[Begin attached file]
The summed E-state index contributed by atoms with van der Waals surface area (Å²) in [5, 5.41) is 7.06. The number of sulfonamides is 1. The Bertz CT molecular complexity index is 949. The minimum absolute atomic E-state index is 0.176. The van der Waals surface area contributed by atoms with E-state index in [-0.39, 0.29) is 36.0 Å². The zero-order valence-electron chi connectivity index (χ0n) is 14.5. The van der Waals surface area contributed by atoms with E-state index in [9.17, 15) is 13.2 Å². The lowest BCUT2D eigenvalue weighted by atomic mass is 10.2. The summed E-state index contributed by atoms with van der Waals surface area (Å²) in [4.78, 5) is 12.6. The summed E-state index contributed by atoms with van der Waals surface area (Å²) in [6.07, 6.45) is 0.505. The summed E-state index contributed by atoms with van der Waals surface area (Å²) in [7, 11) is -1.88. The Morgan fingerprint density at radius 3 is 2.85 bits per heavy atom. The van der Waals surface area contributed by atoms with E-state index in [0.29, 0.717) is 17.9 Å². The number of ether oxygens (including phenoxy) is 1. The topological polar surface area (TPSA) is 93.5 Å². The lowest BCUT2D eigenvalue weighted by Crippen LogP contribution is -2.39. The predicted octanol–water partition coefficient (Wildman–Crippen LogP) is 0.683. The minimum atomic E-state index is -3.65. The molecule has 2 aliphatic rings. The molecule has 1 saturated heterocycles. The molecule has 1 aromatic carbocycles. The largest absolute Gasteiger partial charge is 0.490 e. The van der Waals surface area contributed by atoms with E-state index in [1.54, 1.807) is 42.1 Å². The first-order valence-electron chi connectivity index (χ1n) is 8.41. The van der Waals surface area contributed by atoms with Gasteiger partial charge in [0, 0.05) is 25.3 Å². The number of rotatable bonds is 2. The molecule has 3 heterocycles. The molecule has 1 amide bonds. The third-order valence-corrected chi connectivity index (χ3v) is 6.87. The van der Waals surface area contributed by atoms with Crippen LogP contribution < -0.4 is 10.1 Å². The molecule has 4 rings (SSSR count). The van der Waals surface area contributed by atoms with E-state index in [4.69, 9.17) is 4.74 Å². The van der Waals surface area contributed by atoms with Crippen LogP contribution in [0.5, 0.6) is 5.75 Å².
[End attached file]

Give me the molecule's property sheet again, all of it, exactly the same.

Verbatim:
The summed E-state index contributed by atoms with van der Waals surface area (Å²) in [5, 5.41) is 7.06. The number of sulfonamides is 1. The Bertz CT molecular complexity index is 949. The minimum absolute atomic E-state index is 0.176. The van der Waals surface area contributed by atoms with E-state index in [-0.39, 0.29) is 36.0 Å². The zero-order valence-electron chi connectivity index (χ0n) is 14.5. The van der Waals surface area contributed by atoms with E-state index in [9.17, 15) is 13.2 Å². The lowest BCUT2D eigenvalue weighted by atomic mass is 10.2. The summed E-state index contributed by atoms with van der Waals surface area (Å²) in [4.78, 5) is 12.6. The summed E-state index contributed by atoms with van der Waals surface area (Å²) in [6.07, 6.45) is 0.505. The summed E-state index contributed by atoms with van der Waals surface area (Å²) in [7, 11) is -1.88. The Morgan fingerprint density at radius 3 is 2.85 bits per heavy atom. The van der Waals surface area contributed by atoms with E-state index in [0.29, 0.717) is 17.9 Å². The number of ether oxygens (including phenoxy) is 1. The topological polar surface area (TPSA) is 93.5 Å². The lowest BCUT2D eigenvalue weighted by Crippen LogP contribution is -2.39. The predicted octanol–water partition coefficient (Wildman–Crippen LogP) is 0.683. The minimum atomic E-state index is -3.65. The molecule has 2 aliphatic rings. The molecule has 1 saturated heterocycles. The molecule has 1 aromatic carbocycles. The largest absolute Gasteiger partial charge is 0.490 e. The van der Waals surface area contributed by atoms with E-state index in [1.54, 1.807) is 42.1 Å². The first-order valence-electron chi connectivity index (χ1n) is 8.41. The van der Waals surface area contributed by atoms with Gasteiger partial charge in [0, 0.05) is 25.3 Å². The number of rotatable bonds is 2. The molecule has 3 heterocycles. The molecule has 1 amide bonds. The third-order valence-corrected chi connectivity index (χ3v) is 6.87. The van der Waals surface area contributed by atoms with Crippen LogP contribution < -0.4 is 10.1 Å². The molecule has 4 rings (SSSR count). The van der Waals surface area contributed by atoms with E-state index in [4.69, 9.17) is 4.74 Å². The van der Waals surface area contributed by atoms with Crippen LogP contribution in [0.5, 0.6) is 5.75 Å².